Tuesday, August 25, 2015

Applause! Applause! Review of An Appetizing Yarn at The Secret Theatre by Dr. Thomas Robert Stevens

This review of Andrew Martin's An Appetizing Yarn at The Secret Theatre was written by Dr. Thomas Robert Stevens and published in Volume X, Issue 5 (2015) of the online edition of Applause! Applause!

An Appetizing Yarn
Written & Performed by Andrew Martin
Directed by Dennis Gleason
The Secret Theatre
44-02 23rd Street
Long Island City, New York 11101
Reviewed 8/23/15 

An Appetizing Yarn was billed as being an autobiographical tale of the life of Andrew Martin until age twenty-one. The clever title refers to the fact we are promised an interesting story but "yarn" here had a secondary meaning in that the advertised unique feature of this play was that the performer would "knit a woolen hat right in front of the audience's eyes, which at the end of the action would be raffled off for one lucky spectator to take home as a door prize." The script was written and memorized. The time it took to knit the hat was double checked. Money was raised for the fee required to enter this one-man show in the UNFringed Festival 2015, and the running time was ultimately announced - 90 minutes with a ten-minute intermission.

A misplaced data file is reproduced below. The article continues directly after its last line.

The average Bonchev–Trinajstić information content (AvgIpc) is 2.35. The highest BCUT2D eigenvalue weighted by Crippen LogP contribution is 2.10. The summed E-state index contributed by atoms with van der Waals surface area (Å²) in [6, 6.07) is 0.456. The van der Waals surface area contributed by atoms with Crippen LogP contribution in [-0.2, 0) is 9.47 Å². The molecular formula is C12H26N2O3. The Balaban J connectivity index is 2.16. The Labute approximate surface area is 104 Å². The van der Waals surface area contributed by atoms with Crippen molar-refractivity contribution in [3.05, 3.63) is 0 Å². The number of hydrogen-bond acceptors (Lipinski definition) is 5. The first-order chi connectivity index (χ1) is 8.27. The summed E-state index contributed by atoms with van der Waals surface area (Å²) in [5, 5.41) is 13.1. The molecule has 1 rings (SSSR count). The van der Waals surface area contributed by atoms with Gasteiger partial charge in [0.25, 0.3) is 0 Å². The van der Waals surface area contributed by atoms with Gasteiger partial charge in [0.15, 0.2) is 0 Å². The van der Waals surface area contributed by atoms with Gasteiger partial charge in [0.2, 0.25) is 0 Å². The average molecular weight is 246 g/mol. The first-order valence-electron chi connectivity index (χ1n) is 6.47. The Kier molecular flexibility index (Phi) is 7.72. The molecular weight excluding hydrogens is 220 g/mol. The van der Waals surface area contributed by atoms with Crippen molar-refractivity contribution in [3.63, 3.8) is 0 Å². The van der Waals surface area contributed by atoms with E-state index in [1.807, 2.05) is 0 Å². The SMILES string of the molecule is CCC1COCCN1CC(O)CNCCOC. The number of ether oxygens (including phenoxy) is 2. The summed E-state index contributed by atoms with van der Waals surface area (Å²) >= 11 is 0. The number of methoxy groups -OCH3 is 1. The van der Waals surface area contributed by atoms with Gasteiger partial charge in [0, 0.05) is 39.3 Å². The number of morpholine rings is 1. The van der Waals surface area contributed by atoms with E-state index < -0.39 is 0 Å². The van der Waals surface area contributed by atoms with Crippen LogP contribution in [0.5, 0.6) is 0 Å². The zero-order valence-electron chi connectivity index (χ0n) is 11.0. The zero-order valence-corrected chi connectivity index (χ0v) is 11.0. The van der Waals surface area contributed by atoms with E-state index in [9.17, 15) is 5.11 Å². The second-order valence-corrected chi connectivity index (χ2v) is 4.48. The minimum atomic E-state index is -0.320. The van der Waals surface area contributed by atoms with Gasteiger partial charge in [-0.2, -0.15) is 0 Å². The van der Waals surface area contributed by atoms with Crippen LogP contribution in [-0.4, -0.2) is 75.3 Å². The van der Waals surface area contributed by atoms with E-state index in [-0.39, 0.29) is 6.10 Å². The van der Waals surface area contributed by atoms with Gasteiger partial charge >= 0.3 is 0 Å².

I was very eager to see this show because Andrew Martin is a talented, animated and colorful storyteller. However, early reports from the author regarding his opening night performance were not promising. He posted on Facebook, in part, "there were times I had to backtrack because I'd suddenly realize I'd forgotten some important things. I didn't even get to do the part about the spelling bees because I completely jumped it...I had to stop midway through the second act because by that time I'd been on stage for well over two hours and still had to accommodate the Q & A and the raffle and the final monologue about the psychic, so it really ended there and shouldn't have). I'm also gonna have to partially have the hat knitted before I get to the theater because I got so caught up in the talking that there wasn't time to knit properly...By my standards, it was substandard, but I think I did decently." It was also reported that the programs were not going to be ready on time but that due to the delay, he'd be getting them for free. Those programs never made it to any show. All the audience members received was a one-page flyer.